Union Home Minister Amit Shah on Thursday (20 February) assured that the Central government has no intention to remove Article 371 which provides special powers to the northeast, and warned that those trying to spread rumours will not succeed in their attempts.
In a veiled attack on the opposition, the Home Minister said that various attempts were made to spread rumours across the northeast regarding the Centre's intention to abolish Article 371 of the Constitution when the government announced scrapping of Article 370 from Jammu & Kashmir on 5 August last year.
"On the occasion of Statehood Day of Arunachal Pradesh and Mizoram today, I want to tell the entire northeast that no one can remove Article 371. There is no intention of anyone to abolish the Article," Shah said while addressing a gathering at the 34th Statehood Day of Arunachal Pradesh in Itanagar.
Shah later warned that those trying to spread rumours to split the country will never succeed in their attempts.
Most of the states that have been accorded special provisions under Article 371 are in the northeast and the special status aims to preserve their tribal culture. It also has special provisions for Andhra Pradesh, Karnataka and Goa.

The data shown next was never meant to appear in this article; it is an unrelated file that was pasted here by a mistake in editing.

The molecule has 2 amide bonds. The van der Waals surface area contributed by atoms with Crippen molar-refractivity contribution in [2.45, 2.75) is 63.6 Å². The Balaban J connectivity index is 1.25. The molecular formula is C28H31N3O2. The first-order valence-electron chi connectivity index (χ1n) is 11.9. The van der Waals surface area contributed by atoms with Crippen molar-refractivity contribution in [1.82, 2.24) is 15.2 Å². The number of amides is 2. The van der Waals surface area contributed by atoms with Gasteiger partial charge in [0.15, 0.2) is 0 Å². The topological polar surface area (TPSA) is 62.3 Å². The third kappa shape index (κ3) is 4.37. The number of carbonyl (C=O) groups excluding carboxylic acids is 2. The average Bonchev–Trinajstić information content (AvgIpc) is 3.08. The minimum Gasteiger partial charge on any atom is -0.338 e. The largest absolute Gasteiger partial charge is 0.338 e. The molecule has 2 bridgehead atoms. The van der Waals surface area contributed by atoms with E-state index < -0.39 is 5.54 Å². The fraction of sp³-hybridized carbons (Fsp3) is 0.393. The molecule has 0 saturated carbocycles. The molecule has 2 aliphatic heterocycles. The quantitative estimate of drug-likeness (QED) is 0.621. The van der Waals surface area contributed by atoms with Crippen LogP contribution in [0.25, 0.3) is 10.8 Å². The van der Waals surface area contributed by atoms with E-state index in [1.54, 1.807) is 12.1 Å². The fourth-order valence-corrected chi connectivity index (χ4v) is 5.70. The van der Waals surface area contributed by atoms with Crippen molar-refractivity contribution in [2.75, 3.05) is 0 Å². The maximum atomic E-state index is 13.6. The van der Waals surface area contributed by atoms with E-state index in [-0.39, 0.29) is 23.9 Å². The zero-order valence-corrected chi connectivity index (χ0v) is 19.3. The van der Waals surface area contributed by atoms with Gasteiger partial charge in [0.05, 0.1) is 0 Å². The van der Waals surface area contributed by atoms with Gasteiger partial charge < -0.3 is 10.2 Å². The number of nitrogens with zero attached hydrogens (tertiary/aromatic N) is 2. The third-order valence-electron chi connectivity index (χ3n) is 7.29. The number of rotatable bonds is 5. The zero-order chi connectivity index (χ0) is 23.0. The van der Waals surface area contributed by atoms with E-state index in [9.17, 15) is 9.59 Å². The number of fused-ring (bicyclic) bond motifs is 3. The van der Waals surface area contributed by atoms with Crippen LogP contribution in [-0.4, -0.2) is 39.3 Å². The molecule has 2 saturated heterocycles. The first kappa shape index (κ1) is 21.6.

Shah said that the government led by Prime Minister Narendra Modi is committed for the development of the northeast which he alleged was only used by the opposition for getting MPs to form governments at the Centre earlier.
"Our government is trying to unite your culture. It's not only the responsibility of the Central government to protect your culture but also it is our duty to do so," Shah said, adding for the purpose over 200 visits have been made by Union ministers in the last five years.
"Prime Minister Modi himself visited northeast 30 times,” he said.
Shah is in Arunachal Pradesh on a one-day visit to attend functions related to the 34th Statehood Day of the northeastern state which shares a border with China, as he launched a number of projects related to industry and roads. He is accompanied by Union ministers Jitendra Singh and Kiren Rijiju.
The Home Minister's visit was objected to by China which alleged that the visit had violated its territorial sovereignty and "sabotaged" mutual trust with India. China claims Arunachal Pradesh as part of south Tibet and routinely criticises visits of Indian leaders and officials to the region.
(This story has been published from a wire agency feed without modifications to the text. Only the headline has been changed.)
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